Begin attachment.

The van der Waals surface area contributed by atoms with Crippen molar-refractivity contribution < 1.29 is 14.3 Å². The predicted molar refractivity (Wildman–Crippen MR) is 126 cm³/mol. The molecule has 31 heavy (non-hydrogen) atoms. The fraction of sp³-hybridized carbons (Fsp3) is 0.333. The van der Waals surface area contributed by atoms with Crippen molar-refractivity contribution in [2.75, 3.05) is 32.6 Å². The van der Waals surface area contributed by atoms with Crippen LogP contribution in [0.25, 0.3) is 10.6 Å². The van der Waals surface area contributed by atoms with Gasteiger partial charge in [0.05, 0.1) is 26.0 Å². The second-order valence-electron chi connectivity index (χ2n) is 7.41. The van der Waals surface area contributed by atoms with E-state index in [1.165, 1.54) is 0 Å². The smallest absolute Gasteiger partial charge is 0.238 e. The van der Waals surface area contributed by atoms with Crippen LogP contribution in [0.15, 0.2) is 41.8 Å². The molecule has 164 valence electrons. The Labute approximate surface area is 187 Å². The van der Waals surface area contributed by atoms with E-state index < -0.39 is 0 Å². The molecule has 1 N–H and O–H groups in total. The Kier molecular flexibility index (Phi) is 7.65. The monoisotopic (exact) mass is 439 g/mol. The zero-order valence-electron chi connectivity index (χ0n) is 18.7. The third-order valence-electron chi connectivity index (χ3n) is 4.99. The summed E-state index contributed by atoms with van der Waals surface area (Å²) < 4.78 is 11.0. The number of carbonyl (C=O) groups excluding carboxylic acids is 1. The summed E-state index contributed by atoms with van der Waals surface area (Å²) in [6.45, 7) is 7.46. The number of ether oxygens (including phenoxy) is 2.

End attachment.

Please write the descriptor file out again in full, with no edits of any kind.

The van der Waals surface area contributed by atoms with Crippen molar-refractivity contribution < 1.29 is 14.3 Å². The predicted molar refractivity (Wildman–Crippen MR) is 126 cm³/mol. The molecule has 31 heavy (non-hydrogen) atoms. The fraction of sp³-hybridized carbons (Fsp3) is 0.333. The van der Waals surface area contributed by atoms with Crippen molar-refractivity contribution in [2.75, 3.05) is 32.6 Å². The van der Waals surface area contributed by atoms with Crippen LogP contribution in [0.25, 0.3) is 10.6 Å². The van der Waals surface area contributed by atoms with Gasteiger partial charge in [0.05, 0.1) is 26.0 Å². The second-order valence-electron chi connectivity index (χ2n) is 7.41. The van der Waals surface area contributed by atoms with E-state index in [1.165, 1.54) is 0 Å². The smallest absolute Gasteiger partial charge is 0.238 e. The van der Waals surface area contributed by atoms with Crippen LogP contribution in [0.15, 0.2) is 41.8 Å². The molecule has 164 valence electrons. The Labute approximate surface area is 187 Å². The van der Waals surface area contributed by atoms with E-state index < -0.39 is 0 Å². The molecule has 1 N–H and O–H groups in total. The Kier molecular flexibility index (Phi) is 7.65. The monoisotopic (exact) mass is 439 g/mol. The zero-order valence-electron chi connectivity index (χ0n) is 18.7. The third-order valence-electron chi connectivity index (χ3n) is 4.99. The summed E-state index contributed by atoms with van der Waals surface area (Å²) < 4.78 is 11.0. The number of carbonyl (C=O) groups excluding carboxylic acids is 1. The summed E-state index contributed by atoms with van der Waals surface area (Å²) in [6.45, 7) is 7.46. The number of ether oxygens (including phenoxy) is 2.